What other types of reasoning are there?

What other types of reasoning are there?


Deductive and inductive reasoning are based on logical arguments. They involve us examining wide-ranging principles and rules: in the case of deduction going from those wide-ranging principles and rules (and reaching a conclusion about a specific case), and in the case of induction, reaching a conclusion those wide-ranging principles and rules (going from a specific case).
Life often makes it impractical to draw on such wide ranging principles, since don’t often have time to do so. If we want to buy a good sandwich, for example, we have to make a snap decision, since our lunch breaks, unfortunately, don’t last for very long. And the way we make that snap decision will almost certainly involve analogical reasoning – the most common form of reasoning there is.
There are two steps to analogical reasoning:

  1. Recognizing that two or more things have one characteristic in common
  2. Assuming that if they have one characteristic in common, they will also have others in common

Putting this in the context of our very important decision about where to buy a sandwich, we may see a sandwich shop with a recognizable name. Although we have never bought a sandwich from that particular shop, we have bought sandwiches from the same franchise in another town. So we conclude that the sandwiches in this one will be as good as the sandwiches we have eaten before from a similar shop.
There are a vast range of examples of analogical reasoning. Analogical reasoning helps scientists to formulate hypotheses, which then go on to be tested. For example, they may observe how one animal behaves in a certain situation, and then propose that other similar animals behave in the same way if presented with the same situation – which they would then go on to investigate. For doctors, they prescribe drugs for illnesses that they have observed being effective in other patients suffering from the same problem. For us as IB students, we practice examination questions in preparation for the finals based on past papers.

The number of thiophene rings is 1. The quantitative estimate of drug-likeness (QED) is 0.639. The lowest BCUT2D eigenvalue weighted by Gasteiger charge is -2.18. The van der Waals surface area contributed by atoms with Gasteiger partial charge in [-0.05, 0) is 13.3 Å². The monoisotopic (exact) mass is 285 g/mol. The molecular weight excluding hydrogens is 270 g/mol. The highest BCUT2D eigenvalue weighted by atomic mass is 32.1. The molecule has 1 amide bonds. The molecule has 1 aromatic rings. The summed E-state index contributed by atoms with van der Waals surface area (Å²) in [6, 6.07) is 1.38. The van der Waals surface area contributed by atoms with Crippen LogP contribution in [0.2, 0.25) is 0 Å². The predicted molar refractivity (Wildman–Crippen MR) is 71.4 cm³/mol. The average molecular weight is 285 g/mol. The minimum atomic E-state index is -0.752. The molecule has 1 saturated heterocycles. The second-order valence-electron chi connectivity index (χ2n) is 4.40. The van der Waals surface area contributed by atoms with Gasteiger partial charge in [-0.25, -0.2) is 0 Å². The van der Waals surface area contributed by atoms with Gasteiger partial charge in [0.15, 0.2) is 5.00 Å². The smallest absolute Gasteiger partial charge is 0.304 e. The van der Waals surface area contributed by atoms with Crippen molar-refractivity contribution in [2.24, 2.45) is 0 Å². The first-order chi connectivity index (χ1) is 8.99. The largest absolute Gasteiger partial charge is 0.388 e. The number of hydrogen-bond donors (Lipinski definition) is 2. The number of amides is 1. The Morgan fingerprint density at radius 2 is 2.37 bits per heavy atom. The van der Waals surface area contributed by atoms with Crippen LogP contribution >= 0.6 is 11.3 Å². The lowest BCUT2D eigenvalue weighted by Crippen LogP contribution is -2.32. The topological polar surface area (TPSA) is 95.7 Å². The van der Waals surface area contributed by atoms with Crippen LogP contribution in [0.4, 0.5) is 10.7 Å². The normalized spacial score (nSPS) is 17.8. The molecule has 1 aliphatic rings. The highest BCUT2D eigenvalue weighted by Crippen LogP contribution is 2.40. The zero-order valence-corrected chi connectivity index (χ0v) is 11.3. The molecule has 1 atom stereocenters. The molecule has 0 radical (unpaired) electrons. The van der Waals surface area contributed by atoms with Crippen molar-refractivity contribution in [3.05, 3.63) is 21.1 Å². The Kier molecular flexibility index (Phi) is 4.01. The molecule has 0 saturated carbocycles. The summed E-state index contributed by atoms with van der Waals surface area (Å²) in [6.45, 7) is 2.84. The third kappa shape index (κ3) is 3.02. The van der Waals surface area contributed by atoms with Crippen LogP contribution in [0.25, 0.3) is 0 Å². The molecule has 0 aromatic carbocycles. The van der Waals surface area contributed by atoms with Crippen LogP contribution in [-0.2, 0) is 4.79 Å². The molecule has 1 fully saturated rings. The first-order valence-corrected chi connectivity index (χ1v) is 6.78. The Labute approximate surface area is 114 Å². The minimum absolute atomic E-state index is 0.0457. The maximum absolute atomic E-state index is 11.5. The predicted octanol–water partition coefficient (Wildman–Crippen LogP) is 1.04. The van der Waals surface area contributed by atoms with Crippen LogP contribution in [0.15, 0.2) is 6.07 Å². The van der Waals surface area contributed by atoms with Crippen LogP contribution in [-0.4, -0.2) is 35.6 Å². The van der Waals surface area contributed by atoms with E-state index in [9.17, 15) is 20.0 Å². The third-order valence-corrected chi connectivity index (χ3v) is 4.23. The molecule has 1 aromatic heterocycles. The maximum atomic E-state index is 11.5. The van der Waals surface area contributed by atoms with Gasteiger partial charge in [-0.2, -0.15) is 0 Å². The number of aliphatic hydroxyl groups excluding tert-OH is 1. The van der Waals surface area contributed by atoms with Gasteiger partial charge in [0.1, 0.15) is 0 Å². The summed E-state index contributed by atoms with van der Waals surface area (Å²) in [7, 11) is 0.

Hypothetico-deductive reasoning

So our scientist has come up with a hypothesis. Perhaps he arrived at it by using analogical reasoning, creative reasoning, or perhaps he got there by accident (many of the greatest discoveries and inventions in history were made by mistake – see the section on natural sciences). His next step is to see if his idea works. To figure this out, he will use hypothetico-deductive reasoning (a bit of a mouthful, but the meaning is fairly straightforward). This involves testing his hypothesis by carrying out experiments. If the experiment works, his hypothesis is strengthened, and he will go on to do further, more demanding experiments. If it does not, then he must re-formulate his ideas, and start again.